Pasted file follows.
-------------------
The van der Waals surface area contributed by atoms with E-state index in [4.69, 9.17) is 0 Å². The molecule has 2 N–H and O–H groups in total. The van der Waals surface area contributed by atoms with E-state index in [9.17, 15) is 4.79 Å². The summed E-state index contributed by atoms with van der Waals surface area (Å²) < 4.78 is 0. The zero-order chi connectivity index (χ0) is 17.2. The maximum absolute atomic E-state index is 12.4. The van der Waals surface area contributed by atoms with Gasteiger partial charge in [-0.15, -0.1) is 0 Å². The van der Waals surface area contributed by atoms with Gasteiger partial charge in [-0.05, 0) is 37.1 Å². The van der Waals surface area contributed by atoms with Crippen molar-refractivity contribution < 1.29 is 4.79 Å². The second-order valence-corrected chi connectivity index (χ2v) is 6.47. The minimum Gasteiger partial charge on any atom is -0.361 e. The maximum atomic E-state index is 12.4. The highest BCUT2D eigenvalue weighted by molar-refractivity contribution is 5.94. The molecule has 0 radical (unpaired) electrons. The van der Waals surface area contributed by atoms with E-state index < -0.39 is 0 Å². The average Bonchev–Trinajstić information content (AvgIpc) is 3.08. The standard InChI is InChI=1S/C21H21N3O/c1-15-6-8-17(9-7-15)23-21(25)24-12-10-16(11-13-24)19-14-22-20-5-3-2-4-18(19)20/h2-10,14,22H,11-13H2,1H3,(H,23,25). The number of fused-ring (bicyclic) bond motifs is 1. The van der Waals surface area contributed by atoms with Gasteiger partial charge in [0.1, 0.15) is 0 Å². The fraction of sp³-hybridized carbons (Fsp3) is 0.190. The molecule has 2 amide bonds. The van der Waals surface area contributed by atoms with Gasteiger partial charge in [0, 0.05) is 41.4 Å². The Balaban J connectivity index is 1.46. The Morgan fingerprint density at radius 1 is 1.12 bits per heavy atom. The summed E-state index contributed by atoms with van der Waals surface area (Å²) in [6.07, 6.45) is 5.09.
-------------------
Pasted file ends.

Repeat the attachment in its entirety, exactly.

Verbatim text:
The van der Waals surface area contributed by atoms with E-state index in [4.69, 9.17) is 0 Å². The molecule has 2 N–H and O–H groups in total. The van der Waals surface area contributed by atoms with E-state index in [9.17, 15) is 4.79 Å². The summed E-state index contributed by atoms with van der Waals surface area (Å²) < 4.78 is 0. The zero-order chi connectivity index (χ0) is 17.2. The maximum absolute atomic E-state index is 12.4. The van der Waals surface area contributed by atoms with Gasteiger partial charge in [-0.15, -0.1) is 0 Å². The van der Waals surface area contributed by atoms with Gasteiger partial charge in [-0.05, 0) is 37.1 Å². The van der Waals surface area contributed by atoms with Crippen molar-refractivity contribution < 1.29 is 4.79 Å². The second-order valence-corrected chi connectivity index (χ2v) is 6.47. The minimum Gasteiger partial charge on any atom is -0.361 e. The maximum atomic E-state index is 12.4. The highest BCUT2D eigenvalue weighted by molar-refractivity contribution is 5.94. The molecule has 0 radical (unpaired) electrons. The van der Waals surface area contributed by atoms with E-state index < -0.39 is 0 Å². The average Bonchev–Trinajstić information content (AvgIpc) is 3.08. The standard InChI is InChI=1S/C21H21N3O/c1-15-6-8-17(9-7-15)23-21(25)24-12-10-16(11-13-24)19-14-22-20-5-3-2-4-18(19)20/h2-10,14,22H,11-13H2,1H3,(H,23,25). The number of fused-ring (bicyclic) bond motifs is 1. The van der Waals surface area contributed by atoms with Gasteiger partial charge in [0.1, 0.15) is 0 Å². The fraction of sp³-hybridized carbons (Fsp3) is 0.190. The molecule has 2 amide bonds. The van der Waals surface area contributed by atoms with Gasteiger partial charge in [0, 0.05) is 41.4 Å². The Balaban J connectivity index is 1.46. The Morgan fingerprint density at radius 1 is 1.12 bits per heavy atom. The summed E-state index contributed by atoms with van der Waals surface area (Å²) in [6.07, 6.45) is 5.09.